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Online Art Exhibitions At VR-All-Art

Explore virtual exhibitions by various artists on your computer - no VR hardware required. Artists can also create VR exhibitions and showcase their art.

Jordi Fornies

Loudly Quiet

The Absence of Interaction

As an artist I am focused on research. In the empirical world of science research is crucial to understanding, creating, and sharing your life’s work— art follows that same path, albeit with the subjective. People live in that subjective, and our experiences, emotions, passions and thrills are measured by stories. Artists research stories, and work to find the mediums that express and relate to themselves best. My process is both very intimate and fed by the stories I experience and share from the world around me. It culminates observations, interactions, and is part of what spurs on continued learning and travel to people and cultures unknown. Embracing imperfection, working non-methodically, and staying away from too many popular conventions on technique is how I practice. I find synergy between shapes and the materials being used. ‘Loudly Quiet’ is my response to a year locked down. Life has been tumultuous, but also very quiet in the studio, absent of interaction, and devoid of the substance that previously fulfilled a need. This new work is the result of self-manifestation.

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Kamil Tatara

Mr Data | Mr Boy

Where fiction meets reality.

Mr. Data / Mr. Boy is a series of paintings related to current global events. Starting from the 2015 terrorist attacks in Paris and finishing at the Hong Kong protest in 2019-2020. Flags and letters mixed with "faces" of hegemony and jurisdiction over an individualism of a unit. Regardless of the times, Big Brother "care" exists, presented in totalitarian or digital form (face). Tatara adds a sentence to Orwellian "Who controls the past controls the future. Who controls the present controls the past. + Who controls the data controls present." He tries to look at reality through Big Brother's eye, and create his modest pieces of art.

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Petar Mosic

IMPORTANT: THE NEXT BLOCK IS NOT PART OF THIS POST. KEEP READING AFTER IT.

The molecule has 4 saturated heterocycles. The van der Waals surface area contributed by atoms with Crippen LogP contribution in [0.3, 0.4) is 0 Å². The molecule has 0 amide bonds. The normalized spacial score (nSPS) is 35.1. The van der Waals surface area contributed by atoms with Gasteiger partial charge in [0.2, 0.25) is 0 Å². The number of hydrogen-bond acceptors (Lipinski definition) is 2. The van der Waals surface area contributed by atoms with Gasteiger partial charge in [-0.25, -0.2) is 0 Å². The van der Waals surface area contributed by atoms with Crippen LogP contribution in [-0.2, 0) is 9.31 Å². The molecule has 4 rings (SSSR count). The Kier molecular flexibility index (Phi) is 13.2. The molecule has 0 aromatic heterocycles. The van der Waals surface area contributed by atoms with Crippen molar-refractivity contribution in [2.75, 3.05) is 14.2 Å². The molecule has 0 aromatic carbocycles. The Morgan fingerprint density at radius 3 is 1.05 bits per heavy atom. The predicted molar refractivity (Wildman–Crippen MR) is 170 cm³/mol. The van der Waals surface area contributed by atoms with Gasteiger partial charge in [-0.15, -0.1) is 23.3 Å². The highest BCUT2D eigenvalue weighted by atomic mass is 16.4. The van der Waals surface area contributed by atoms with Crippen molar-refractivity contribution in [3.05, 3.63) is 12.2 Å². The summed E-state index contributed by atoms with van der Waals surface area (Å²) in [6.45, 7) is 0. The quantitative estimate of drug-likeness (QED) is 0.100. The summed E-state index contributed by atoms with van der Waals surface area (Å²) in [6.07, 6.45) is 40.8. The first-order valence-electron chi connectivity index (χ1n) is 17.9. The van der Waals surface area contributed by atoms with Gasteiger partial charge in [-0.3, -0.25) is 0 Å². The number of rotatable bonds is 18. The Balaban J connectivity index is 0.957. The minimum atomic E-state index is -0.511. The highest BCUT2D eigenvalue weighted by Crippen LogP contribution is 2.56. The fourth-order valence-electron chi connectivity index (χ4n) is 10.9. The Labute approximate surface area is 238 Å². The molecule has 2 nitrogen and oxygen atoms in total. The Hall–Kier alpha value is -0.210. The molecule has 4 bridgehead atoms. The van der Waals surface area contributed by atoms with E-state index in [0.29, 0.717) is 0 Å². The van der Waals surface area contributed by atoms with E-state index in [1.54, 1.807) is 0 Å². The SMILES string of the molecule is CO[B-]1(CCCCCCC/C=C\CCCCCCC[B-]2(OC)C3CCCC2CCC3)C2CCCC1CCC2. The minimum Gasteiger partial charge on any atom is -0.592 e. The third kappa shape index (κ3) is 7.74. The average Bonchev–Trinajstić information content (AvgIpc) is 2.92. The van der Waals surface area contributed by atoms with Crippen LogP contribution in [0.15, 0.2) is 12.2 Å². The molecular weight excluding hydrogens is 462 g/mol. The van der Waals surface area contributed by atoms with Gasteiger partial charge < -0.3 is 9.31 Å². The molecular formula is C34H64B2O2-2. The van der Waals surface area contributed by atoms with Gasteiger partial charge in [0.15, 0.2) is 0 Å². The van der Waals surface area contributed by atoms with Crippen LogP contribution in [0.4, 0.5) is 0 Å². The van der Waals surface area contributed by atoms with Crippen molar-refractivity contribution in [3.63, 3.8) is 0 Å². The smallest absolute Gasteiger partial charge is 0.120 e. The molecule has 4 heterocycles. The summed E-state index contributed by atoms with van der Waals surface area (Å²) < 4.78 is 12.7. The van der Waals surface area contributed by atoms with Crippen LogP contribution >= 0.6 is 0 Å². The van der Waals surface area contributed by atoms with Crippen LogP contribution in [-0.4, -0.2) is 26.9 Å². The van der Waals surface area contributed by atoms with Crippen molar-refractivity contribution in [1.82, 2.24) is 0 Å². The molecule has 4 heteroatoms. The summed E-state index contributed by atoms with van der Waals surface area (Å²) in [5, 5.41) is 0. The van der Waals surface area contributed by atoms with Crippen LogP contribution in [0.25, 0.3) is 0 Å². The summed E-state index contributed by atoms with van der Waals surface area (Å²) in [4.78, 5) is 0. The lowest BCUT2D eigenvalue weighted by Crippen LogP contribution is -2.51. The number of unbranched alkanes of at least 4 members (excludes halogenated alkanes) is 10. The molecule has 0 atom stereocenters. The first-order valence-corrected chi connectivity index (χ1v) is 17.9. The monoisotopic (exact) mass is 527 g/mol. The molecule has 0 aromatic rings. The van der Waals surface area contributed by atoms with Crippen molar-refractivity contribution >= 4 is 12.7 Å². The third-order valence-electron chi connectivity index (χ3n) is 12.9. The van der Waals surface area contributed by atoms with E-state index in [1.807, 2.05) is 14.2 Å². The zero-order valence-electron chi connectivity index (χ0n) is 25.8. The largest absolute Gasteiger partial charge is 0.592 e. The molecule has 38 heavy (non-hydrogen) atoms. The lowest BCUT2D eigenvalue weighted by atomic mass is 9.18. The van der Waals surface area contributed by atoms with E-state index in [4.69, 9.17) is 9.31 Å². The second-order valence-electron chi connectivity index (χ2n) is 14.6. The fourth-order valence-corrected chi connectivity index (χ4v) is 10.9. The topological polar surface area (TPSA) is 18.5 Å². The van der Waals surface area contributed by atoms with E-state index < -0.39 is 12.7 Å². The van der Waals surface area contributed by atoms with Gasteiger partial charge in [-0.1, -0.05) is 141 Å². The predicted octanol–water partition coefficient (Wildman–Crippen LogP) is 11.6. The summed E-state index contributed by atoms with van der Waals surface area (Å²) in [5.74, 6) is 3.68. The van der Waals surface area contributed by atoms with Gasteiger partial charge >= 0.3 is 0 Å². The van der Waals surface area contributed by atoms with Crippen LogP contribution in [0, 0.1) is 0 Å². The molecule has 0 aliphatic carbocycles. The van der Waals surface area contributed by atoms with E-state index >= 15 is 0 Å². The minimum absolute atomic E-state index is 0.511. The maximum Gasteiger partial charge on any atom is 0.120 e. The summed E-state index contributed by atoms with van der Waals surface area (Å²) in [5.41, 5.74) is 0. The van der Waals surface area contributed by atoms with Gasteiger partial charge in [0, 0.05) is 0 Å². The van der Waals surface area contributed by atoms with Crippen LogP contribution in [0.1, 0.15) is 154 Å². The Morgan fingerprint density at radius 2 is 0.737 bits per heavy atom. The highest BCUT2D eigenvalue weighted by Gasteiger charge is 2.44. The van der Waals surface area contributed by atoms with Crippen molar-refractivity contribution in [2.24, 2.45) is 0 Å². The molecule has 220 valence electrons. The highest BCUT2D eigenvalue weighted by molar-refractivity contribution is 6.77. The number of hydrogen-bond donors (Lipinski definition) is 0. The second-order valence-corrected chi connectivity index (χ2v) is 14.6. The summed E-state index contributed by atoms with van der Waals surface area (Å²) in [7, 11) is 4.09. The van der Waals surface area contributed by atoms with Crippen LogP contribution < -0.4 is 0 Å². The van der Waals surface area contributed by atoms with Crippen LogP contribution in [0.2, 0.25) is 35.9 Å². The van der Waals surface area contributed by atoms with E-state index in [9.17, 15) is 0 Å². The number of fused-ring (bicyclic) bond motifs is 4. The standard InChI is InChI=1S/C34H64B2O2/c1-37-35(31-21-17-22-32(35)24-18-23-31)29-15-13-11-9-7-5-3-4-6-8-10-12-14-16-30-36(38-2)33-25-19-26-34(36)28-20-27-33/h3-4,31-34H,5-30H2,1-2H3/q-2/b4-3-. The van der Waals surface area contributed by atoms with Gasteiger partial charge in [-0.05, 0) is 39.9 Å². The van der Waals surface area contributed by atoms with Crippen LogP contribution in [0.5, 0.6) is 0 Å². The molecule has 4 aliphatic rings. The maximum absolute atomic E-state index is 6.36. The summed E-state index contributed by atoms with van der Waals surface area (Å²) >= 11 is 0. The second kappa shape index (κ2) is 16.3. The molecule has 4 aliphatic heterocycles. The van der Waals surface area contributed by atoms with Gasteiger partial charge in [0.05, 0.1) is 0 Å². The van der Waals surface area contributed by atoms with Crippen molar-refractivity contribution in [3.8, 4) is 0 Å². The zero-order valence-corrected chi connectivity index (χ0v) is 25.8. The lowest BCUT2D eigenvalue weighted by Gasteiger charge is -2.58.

Echo, a mythical Oread nymph from the Mount Kithairon whose name in Greek means sound, is a personification of repetition. According to the Hellenistic legend, Echo engaged Hera in long-winded conversations to draw her attention away from Zeus’ philandering. Upon finding out this ploy, Hera punished Echo by depriving her of the ability to speak her own mind, instead of leaving her with the voice that can only repeat the last fragments of sentences spoken by others. Crushed and humiliated, Echo ran deep into the forest, where she met and fell in love with Narcissus. Since she could no longer express herself, Echo emitted contradictory, confusing phrases that ultimately brought Narcissus to his ruin. Unhappy and alone, the nymph faded away until only her voice remained. The story of the unhappy (although successful by the criteria of ancient Olympians) marriage of Zeus and Hera reflects many contemporary marriages where children often play the role of the advocate, seducing parents into “cooler” topics of conversation in which they forget their anger, in an attempt to reconcile them or to win them over for themselves. This complicated codependent relationship in which children metaphorically and literally lose their voice, repeat and copy what they hear and see, consent to the influence of the stronger adult and eventually lose themselves, is reflected in a certain sense in the paintings of Petar Mošić. By placing the observer in front of an image of silence – or rather, the quiet before the storm – one gets the impression that the artist always asks one and the same question, and receives the same answer. These images are an echo rather than a documentary representation of a concrete event, thus rendered less intimate and more imagined; their strength is multiplied by creating repetition and cool distance. Mosic’s works are problematically beautiful. Problematic because they are beautiful, and problematic for the way in which they pose their permanent mute question. Are we glimpsing at these scenes from the point of view of the victim, the perpetrator, or the silent observer? To which extent could such images be neutral or one-sided? How would we perceive these realist portraits if they were in fact photographs – as documents of different times, or as forbidden pornography? What sort of emotions would they raise (or fail to) if the young faces were rendered as decorative ornaments wearing ‘safe’ emotions such as happiness or neutral stillness (in the manner of children’s historic portraits)? Do Mosic’s formats and detail frame and focus the low viewpoint of a child, or point at something that cannot be escaped? The paintings and drawings of Petar Mošić mark a silence (as a given theme or an act) and its echo (as a mimicry, survival, but also as a rebellious declaration of selfhood). Which will resound for longer? Aleksandra Lazar, 2017 Founder and Director, AUGS; Curator, Wiener Städtische Collection

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